The knowledge economy
We live in a world where knowledge holds more value than money, yet the majority of us rarely make the time to grow our knowledge and learn new skills. We’re stuck in today, focusing on getting our work done, sure that the formal education undertaken in our twenties will carry us the 50 plus years through retirement.
The hard truth is that regardless of how well we’ve positioned ourselves, the skills and knowledge we have today won’t open the same doors again in 5 years’ time. In fact, many of those doors, positions, professions, workplaces and clients simply won’t exist. The opportunities of tomorrow will be on offer only to those with skills and knowledge that are both relevant and timely.
So, what does keeping pace with the technology industry look like?
Predicting specific technological advancements and trends years down the line is speculative guess work, but we can use historical trends to predict and visualise our trajectory.
Moore’s law, states that the number of transistors on an integrated circuit board has doubled roughly every 2 years since the observation was first made in 1965. Synonymous with an increase in computing “power”, this has held true for 5 decades.
But it turns out that many other technologies have tracked along this same exponential curve. Storage and memory capacity, pixel density, networking bandwidth (particularly optical fibre) and countless other hardware technologies have all followed suit. As have improvements to programming languages, compilers, operating systems, and all of the supporting software and tooling that we’ve come to take for granted.
So Moore’s law is a surprisingly good benchmark for innovation in the technology space as a whole.
Plotting a path forward
So where does your skill set position you today?
- Above the line: You’re on the bleeding edge, inventing new technologies, launching space shuttles and building quantum computers. The risks are huge, you’re gobbling up R&D grants and there’s a lot of failure, but success pays off big time.
- On the line: You’re working on the edge of commercial viability. There’s not much documentation, the masses don’t understand what it is that you do but you can find some customers progressive enough to buy in. It’s lonely but it’s possible.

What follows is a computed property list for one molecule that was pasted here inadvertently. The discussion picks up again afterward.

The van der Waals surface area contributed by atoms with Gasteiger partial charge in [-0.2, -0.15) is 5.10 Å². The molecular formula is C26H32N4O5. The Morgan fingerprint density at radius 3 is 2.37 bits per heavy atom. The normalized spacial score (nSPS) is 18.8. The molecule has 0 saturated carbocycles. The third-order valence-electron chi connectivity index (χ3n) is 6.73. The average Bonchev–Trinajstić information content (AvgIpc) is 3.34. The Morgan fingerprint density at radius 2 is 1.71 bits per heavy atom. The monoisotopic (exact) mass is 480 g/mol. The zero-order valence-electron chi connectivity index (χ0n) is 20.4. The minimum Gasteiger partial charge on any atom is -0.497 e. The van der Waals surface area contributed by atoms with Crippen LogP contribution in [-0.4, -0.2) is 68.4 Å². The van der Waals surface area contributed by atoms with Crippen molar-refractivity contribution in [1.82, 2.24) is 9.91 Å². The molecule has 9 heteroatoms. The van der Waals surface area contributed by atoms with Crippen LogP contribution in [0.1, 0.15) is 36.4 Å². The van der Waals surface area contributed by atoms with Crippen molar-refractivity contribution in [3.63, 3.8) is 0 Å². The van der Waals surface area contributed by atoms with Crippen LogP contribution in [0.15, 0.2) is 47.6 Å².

- Below the line: You’re using mainstream tech to deliver consistent, predictable results. The tooling is good, there are lots of customers and the risk is much lower, but so is the reward. The further you drift from the curve the greater the risk of losing relevance and being over taken. But how far is too far?
A band of opportunity
Let’s assume we want to position ourselves somewhere under the curve where there are ample opportunities and the risk is well within manageable parameters. Competition dwindles as we approach the curve, but we have to work harder and take more risk. Drop away from the curve and we risk losing relevance, being overtaken by the humans and machines who are hot on our tail.
From the 7-year-old children learning programming and robotics in their second year of primary school, to the AI driven virtual assistants whose voices are already indistinguishable from our current colleagues. Some well backed studies predict that automation will replace or significantly impact 60 percent of today’s occupations by 2030. Many of us will be feel the effects of this much sooner.
The band of opportunity is narrower than it might seem. Complacency in the short term may not appear to have a material impact but ignoring the need for learning in the longer term will erode our opportunities just as fast as a lack of exercise, poor diet and a habit for smoking would erode our health.
Stay static for just a few years and we will be overtaken.
The best investment we can make
Investing time and energy in learning and development returns enormous, compounding interest over time. As we grow, we do better work, faster. We apply for new jobs, uncover new passions, take on new perspectives and have more fun while we explore the future rather than resigning to repeating the past.
There is such an abundance of low cost, on demand learning material available to us today that the cost and geographical barriers of yesteryear are gone, as is the excuse of time. It’s easy to feel blocked by our busy schedules, but free up 45 minutes a day to read, listen, work through online courses or just experiment and we’ll have dedicated the equivalent of 37 working days to our own development within just one year.
The opportunity cost is low and we have control of all the variables. All we need to do is prioritise.